Can Gillibrand Contend?

by Pitt Griffin on March 20, 2019 · 0 comments

in Election 2020, Politics

Kirsten Gillibrand is one of a large – and expanding – field of candidates for the Democratic presidential nomination. In an era of progressive resurgence, she is a retro-style conservative Democrat. In large part, because she established her political positions as a Representative in a conservative district in upstate New York.

Running for Senate she moved left to reflect the more liberal statewide views of the New York electorate. And, more importantly, to reflect the politics of the national Democratic base. She had to go from collecting votes in small towns and rural counties to one who had to appeal to voters in New York City and California.

Once in the Senate, her most notorious moment was her demand that Al Franken resign when pictures of him leering over a sleeping Leeann Tweeden while apparently grabbing her breasts on a USO tour. She announced he had to go and became a vocal advocate for his departure.

It didn’t go as well as she might have expected. Gillibrand calculated that the #MeToo movement demanded absolutism on politicians and other men who were accused of sexual assault. She miscalculated. Democrats saw her enthusiastic attacks on Franken as premature and ill-considered.

She upset progressives who thought she was not giving Franken the opportunity to defend himself. They thought he had the right to explain his behavior, and the photograph, before the Senate ethics committee. Especially as it would have given him the opportunity to stay in the Senate and remain a vocal champion of liberal politics

It rankled progressives that Franken had been forced out at a time when conservatives, including the President, could skate on ‘pussy grabbing’ and other tales of sexual aggression. Liberals wondered why Franken, whose ‘crime’ seemed lesser, should be Gillibrand’s focus. To some, her actions smacked of political expedience and cold calculation.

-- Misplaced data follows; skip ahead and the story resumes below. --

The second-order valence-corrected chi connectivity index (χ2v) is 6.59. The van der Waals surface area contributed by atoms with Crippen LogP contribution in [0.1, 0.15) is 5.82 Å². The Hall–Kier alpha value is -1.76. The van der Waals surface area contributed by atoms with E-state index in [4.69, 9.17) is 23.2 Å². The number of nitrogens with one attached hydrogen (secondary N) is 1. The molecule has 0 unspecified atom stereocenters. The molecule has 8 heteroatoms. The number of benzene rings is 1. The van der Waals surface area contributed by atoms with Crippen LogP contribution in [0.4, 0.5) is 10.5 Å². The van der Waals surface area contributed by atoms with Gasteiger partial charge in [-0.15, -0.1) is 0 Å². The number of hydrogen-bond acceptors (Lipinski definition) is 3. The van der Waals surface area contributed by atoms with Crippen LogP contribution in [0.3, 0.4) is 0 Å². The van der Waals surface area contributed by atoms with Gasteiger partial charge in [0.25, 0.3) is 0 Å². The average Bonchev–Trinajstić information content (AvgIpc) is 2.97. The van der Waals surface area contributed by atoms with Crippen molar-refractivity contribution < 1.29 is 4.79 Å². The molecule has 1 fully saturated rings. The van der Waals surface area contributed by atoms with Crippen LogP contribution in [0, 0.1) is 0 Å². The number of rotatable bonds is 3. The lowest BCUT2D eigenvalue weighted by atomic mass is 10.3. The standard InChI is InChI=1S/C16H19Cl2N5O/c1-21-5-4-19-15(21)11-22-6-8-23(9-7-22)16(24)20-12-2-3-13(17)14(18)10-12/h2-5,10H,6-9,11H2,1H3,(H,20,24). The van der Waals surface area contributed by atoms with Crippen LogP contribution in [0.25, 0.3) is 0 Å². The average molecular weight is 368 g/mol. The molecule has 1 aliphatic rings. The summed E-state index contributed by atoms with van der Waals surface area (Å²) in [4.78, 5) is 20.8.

No matter how honestly she may have come about her position, to many she was seen as cynically catering to the women’s movement that is destined to have an enormous influence in deciding the 2020 Democratic presidential candidate. And in turn the presidential race itself.

Gillibrand has taken an aggressive stance against those who have questioned her on this. She said he said that if big donors were to shun her campaign, that would be ‘on them.’ It’s not a good look. It’s a political truism that if you are explaining you are losing.

Further, even if she is excused her Franken opportunism, she has the albatross of a sexual abuse claim in her own office. A staffer claimed that campaign employee Abbas Malik was harassing her. Gillibrand refused to fire him – and only did so after outside sources presented her with corroborating evidence she could have quickly discovered for herself.

Even if she dodges the hypocrisy charges, she faces formidable opposition from other women – including women of color.

In California, African-American Kamala Harris represents another big liberal coastal state – one with even more Electoral College clout.

Even among white, female candidates, Gillibrand is hardly the leading choice. Amy Klobuchar has the midwestern credibility that will prove crucial against Trump, who picked up so many Electoral College votes in the rust belt.

Elizabeth Warren is beloved by many liberals for her unabashed spanking of both banks and the regulators who oversee them.

Then there are the white men. Two stand out – Bernie Sanders with his rabid base and questionable relations with minorities, and Beto O’Rourke with his own army of devoted small donors and his centrist baggage.

Will Gillibrand be the Democratic nominee? She doesn’t lead in the polls (tied for 9th at 1%) or the odds (66 to 1 against), but it is early days yet. However, if she does want a shot at the brass ring she needs to fight on her high ground and not on the territory her enemies pick.


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